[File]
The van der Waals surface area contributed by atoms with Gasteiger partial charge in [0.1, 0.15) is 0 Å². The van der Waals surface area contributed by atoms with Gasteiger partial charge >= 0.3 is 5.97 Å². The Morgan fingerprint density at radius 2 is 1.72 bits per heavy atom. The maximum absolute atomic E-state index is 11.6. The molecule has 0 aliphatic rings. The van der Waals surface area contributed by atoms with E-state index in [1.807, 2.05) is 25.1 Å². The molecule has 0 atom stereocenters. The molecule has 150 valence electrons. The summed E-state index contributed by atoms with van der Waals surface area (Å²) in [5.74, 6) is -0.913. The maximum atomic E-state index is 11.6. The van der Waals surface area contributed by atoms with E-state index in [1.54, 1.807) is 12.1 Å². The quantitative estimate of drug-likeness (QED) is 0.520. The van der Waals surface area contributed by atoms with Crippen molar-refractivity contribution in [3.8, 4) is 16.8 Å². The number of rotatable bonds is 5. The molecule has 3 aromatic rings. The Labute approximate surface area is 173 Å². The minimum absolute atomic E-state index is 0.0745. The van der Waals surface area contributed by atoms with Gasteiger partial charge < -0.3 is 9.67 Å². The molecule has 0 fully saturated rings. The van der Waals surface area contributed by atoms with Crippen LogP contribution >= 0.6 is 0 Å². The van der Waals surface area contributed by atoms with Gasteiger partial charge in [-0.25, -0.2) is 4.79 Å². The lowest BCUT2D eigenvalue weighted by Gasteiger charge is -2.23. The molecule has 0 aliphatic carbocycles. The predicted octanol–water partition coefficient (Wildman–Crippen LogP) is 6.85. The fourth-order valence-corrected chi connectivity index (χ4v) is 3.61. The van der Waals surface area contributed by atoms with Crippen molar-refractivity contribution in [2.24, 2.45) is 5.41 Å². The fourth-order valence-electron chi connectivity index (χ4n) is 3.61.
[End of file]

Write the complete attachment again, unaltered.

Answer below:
The van der Waals surface area contributed by atoms with Gasteiger partial charge in [0.1, 0.15) is 0 Å². The van der Waals surface area contributed by atoms with Gasteiger partial charge >= 0.3 is 5.97 Å². The Morgan fingerprint density at radius 2 is 1.72 bits per heavy atom. The maximum absolute atomic E-state index is 11.6. The molecule has 0 aliphatic rings. The van der Waals surface area contributed by atoms with E-state index in [1.807, 2.05) is 25.1 Å². The molecule has 0 atom stereocenters. The molecule has 150 valence electrons. The summed E-state index contributed by atoms with van der Waals surface area (Å²) in [5.74, 6) is -0.913. The maximum atomic E-state index is 11.6. The van der Waals surface area contributed by atoms with E-state index in [1.54, 1.807) is 12.1 Å². The quantitative estimate of drug-likeness (QED) is 0.520. The van der Waals surface area contributed by atoms with Crippen molar-refractivity contribution in [3.8, 4) is 16.8 Å². The number of rotatable bonds is 5. The molecule has 3 aromatic rings. The Labute approximate surface area is 173 Å². The minimum absolute atomic E-state index is 0.0745. The van der Waals surface area contributed by atoms with Gasteiger partial charge < -0.3 is 9.67 Å². The molecule has 0 fully saturated rings. The van der Waals surface area contributed by atoms with Crippen LogP contribution >= 0.6 is 0 Å². The van der Waals surface area contributed by atoms with Gasteiger partial charge in [-0.25, -0.2) is 4.79 Å². The lowest BCUT2D eigenvalue weighted by Gasteiger charge is -2.23. The molecule has 0 aliphatic carbocycles. The predicted octanol–water partition coefficient (Wildman–Crippen LogP) is 6.85. The fourth-order valence-corrected chi connectivity index (χ4v) is 3.61. The van der Waals surface area contributed by atoms with Crippen molar-refractivity contribution in [2.24, 2.45) is 5.41 Å². The fourth-order valence-electron chi connectivity index (χ4n) is 3.61.